I tell sponsorship seekers all the time, “Don’t approach the company, approach the brand”. The underlying principle is that companies will generally have one brand that is clearly the best fit for a sponsorship opportunity. This is true for sponsors, as well, and most sponsors have embraced brand sponsorship as the default position for investment.
There are, of course, a couple of exceptions. The first is when a sponsorship creates a platform that is large, relevant, and flexible enough that it can be leveraged across an entire portfolio of brands. An example would be if Kellogg’s sponsored the World Cup. They could make that work across their brand portfolio and most, if not all, regions. As legitimate as that type of sponsorship is, it’s rare. 99% of sponsorships will sit better and more effectively within one brand.
Or two. Which brings me to the second exception and the topic of this blog. (Dearie me, it took a long time to get there!) Sometimes a company will have two brands that are both strong fits for a sponsorship, and provided you keep a few strategies and tactics in mind, there is no reason you can’t negotiate a sponsorship across both of them.
Ensure the brands don’t compete
This is a big one. You don’t want to go down this track if there is any chance of confusion, so try to keep the two brands in two different categories.
For instance, Unilever could very easily sponsor a major tennis tournament with both the Lipton Iced Tea and Rexona Anti-Perspirant brands. A bank could sponsor an investment expo with both their mortgage and retirement savings brands. On the other hand, a brewer would be ill-advised sponsoring a festival with two beer brands, as they would present a confusing message and could cannibalise each other’s effectiveness.
A useful way to think of it is, if you owned one of the two brands and another company owned the other, would you require exclusivity that blocked the other brand from being a sponsor alongside your brand. If so, don’t consider sponsoring with both brands.
Get both brand teams involved in negotiation planning
It’s always a good idea to plan your leverage before doing a final negotiation. You will often have a bunch of great ideas that require very specific benefits. It’s a lot easier to negotiate those benefits up-front than to alter the contracted benefits later. You will also gauge the degree of buy-in, and if it’s lacking, you’ll know before committing that it will be a lot harder to make it work.
When considering sponsorship by both brands, I very strongly recommend that you take the same approach. You should do the leverage planning for both brands at the same time. Again, you’ll know what benefits to negotiate and gauge buy-in. You may find that one brand sees a lot more scope than the other, so you may decide to negotiate a larger sponsorship for one and a smaller sponsorship for the other.
Be prepared to spend more, but not double
If you sponsor with two brands, you’re going to pay more than if you sponsor with just one. Think about it. You’re going to demand category exclusivity, so there are now two categories that they could have used to generate revenue that are committed, so you need to be reasonable.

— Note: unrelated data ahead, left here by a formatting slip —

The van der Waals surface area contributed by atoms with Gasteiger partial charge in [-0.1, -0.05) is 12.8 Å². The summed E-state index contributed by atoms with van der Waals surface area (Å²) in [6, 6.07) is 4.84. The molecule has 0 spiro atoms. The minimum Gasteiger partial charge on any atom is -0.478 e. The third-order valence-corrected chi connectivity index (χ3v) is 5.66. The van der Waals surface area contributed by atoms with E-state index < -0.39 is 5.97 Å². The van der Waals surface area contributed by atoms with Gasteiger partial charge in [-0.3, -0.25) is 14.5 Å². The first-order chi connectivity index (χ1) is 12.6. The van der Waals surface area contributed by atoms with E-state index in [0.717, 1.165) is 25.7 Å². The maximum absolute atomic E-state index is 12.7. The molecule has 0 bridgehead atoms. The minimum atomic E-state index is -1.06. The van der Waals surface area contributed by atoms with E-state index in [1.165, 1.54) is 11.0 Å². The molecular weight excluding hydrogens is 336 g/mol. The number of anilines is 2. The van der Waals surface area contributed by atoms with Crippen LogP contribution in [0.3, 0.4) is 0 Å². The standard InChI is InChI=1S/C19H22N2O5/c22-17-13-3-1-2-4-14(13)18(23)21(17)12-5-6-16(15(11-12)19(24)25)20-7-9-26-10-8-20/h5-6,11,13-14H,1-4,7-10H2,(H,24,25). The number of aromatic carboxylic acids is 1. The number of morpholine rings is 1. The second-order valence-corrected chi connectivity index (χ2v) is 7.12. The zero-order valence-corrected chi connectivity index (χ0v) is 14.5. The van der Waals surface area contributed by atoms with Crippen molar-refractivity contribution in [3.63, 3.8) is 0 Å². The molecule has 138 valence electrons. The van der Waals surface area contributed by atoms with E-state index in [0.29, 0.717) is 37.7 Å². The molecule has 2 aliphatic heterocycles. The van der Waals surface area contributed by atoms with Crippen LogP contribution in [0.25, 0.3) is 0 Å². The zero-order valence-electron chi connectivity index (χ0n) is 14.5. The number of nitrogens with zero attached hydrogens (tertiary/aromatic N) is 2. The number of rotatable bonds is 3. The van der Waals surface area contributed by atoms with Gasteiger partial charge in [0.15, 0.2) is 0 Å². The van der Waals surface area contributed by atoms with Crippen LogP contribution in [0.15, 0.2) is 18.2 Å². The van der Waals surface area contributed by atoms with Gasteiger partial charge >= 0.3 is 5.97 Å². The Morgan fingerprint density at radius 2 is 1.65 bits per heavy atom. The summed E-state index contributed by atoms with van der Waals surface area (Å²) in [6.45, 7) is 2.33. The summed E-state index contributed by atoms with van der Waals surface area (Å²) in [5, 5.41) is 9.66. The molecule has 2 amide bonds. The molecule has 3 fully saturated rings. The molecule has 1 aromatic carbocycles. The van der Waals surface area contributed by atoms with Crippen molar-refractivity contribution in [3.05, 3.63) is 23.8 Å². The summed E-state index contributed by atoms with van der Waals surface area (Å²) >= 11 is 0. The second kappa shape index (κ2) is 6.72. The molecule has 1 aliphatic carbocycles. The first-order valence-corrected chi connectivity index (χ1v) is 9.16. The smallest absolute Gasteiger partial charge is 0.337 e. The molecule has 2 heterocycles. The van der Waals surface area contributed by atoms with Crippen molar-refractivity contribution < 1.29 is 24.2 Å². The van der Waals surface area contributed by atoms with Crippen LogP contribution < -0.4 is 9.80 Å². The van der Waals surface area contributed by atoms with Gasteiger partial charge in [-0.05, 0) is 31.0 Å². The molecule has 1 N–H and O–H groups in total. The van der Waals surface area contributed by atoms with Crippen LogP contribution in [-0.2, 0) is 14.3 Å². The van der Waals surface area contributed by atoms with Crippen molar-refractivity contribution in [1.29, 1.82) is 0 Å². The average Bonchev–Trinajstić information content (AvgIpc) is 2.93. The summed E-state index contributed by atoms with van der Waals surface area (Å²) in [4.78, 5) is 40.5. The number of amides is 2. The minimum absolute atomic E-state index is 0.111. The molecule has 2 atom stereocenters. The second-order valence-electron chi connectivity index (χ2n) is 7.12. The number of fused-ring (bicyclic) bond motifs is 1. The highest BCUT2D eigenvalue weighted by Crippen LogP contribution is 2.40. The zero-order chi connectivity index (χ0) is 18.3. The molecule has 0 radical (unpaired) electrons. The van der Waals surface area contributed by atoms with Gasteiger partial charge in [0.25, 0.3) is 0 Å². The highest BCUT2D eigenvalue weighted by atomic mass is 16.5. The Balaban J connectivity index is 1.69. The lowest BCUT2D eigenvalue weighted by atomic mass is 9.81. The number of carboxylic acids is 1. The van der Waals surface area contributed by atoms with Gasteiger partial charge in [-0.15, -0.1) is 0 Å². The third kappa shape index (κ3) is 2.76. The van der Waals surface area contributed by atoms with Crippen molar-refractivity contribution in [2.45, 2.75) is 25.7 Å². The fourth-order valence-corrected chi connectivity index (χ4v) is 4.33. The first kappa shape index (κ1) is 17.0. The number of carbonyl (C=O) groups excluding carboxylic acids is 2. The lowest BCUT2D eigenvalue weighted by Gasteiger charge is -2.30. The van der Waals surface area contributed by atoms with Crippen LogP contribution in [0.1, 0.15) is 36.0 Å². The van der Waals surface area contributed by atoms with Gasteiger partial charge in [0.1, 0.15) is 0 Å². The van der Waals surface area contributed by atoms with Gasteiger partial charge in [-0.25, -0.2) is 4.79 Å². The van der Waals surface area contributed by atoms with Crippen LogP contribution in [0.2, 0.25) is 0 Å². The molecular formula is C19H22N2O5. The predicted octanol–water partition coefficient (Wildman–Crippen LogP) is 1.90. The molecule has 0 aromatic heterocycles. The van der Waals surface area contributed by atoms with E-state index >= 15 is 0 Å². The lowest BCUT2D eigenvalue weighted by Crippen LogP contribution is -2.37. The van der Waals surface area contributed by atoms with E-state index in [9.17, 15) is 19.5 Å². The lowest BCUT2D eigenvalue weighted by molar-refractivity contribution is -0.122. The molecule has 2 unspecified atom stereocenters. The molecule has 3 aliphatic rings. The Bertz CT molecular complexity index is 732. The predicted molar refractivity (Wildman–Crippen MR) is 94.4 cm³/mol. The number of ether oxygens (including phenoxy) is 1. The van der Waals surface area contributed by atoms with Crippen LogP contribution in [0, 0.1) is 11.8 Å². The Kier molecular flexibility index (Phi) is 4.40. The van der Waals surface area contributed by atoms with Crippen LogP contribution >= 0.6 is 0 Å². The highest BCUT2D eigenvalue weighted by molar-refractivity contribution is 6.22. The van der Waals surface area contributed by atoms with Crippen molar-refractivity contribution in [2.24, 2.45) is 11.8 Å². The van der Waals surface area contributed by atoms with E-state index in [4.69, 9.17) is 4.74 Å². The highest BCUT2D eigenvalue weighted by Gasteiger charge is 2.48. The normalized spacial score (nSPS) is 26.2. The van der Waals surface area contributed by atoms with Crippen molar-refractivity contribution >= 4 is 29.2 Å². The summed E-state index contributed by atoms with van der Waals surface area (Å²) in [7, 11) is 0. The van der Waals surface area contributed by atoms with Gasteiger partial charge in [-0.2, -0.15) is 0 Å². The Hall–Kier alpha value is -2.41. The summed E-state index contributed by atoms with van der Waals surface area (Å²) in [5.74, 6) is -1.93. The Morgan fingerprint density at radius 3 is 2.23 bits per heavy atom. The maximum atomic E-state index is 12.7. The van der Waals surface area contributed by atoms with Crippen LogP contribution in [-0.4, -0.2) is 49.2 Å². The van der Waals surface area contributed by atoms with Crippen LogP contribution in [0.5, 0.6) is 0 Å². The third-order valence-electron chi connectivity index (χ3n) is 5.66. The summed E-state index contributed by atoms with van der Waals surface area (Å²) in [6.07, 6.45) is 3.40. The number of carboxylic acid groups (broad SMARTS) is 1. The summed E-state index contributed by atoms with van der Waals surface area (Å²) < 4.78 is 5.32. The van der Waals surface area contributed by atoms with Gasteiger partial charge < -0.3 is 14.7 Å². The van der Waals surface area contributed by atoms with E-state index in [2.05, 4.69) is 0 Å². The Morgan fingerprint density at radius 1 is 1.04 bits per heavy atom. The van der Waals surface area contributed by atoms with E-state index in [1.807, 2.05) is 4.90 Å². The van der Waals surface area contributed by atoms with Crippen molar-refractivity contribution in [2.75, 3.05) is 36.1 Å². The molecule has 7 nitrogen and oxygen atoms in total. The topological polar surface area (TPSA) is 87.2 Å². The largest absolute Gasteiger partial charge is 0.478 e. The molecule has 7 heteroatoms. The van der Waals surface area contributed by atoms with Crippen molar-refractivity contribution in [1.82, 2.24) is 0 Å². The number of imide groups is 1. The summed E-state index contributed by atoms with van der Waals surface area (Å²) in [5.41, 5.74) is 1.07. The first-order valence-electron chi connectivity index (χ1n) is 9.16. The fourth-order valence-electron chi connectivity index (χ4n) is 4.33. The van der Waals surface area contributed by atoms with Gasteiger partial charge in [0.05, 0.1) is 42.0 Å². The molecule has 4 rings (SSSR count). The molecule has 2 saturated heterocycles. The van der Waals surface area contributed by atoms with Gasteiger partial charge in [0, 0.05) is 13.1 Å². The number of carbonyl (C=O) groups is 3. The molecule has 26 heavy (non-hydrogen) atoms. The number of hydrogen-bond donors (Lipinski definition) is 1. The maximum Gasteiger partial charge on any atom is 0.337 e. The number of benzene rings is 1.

What you shouldn’t be doing is paying full price for both. There are financial and time economies of scale. The sponsee will only have one relationship to manage, one contract to prepare, and probably only one complement of hospitality benefits to deliver.
Consider sponsoring at two different levels
As alluded to earlier, you may have differing levels of buy-in from the two brands. Or, one brand may have greater scope for leverage – a national brand vs a local brand, a consumer brand vs a B2B brand, etc. If that’s the case, go ahead and take up sponsorships at two different levels. They will both still need to be leveraged and measured, but you won’t be over-investing in a marketing platform that one of your brands won’t fully use.
Aim for minimal leverage cross-over
While I think it’s a great idea to do leverage planning at the same time, you need to treat the brands as separate. If the brands don’t compete against each other, it is unlikely that a similar leverage program will work for both of them anyway.
What you want to do is create the leverage program that’s right for each brand, as though it was the only brand sponsoring. This will minimise leverage cross-over and any confusion or cannibalisation in marketing messages. For instance, only one of the brands should create a fan app, and only one should distribute merch at the event gates.
Would you cross-promote if your brands weren’t related?
You may find a leverage idea or two where the brands can cooperate. If so, then do it. But do ask yourself whether you’d consider doing that cross-promotion if the second brand was owned by another company. If it isn’t a good idea to do it with an independently-owned brand, it’s not going to be a good idea to do it with two of your brands.
There you go. It’s not so difficult, and if you can use a few simple strategies, I think more companies should consider doing multi-brand sponsorships.
Need more assistance?
For all you need to know about best practice sponsorship selection, leverage, measurement, management, and more, you may want to get a copy of The Corporate Sponsorship Toolkit.
AU: +61 2 9559 6444
US: +1 612 326 5265
© Kim Skildum-Reid. All rights reserved. For republishing information see Blog and White Paper Reprints.
If you liked that post, then try these...
- Olympic Ambush Marketing Analysis – Part 3: Social Media Idiocy
- Why “Proud Sponsor Of” is the Most Worthless Phrase in Sponsorship
- It’s Not the Size of the Sponsorship, It’s What You Do with It
- The One Critical Skill Most Sponsorship Professionals Lack
- 8 Toxic Traits a Corporate Sponsorship Manager Shouldn’t Have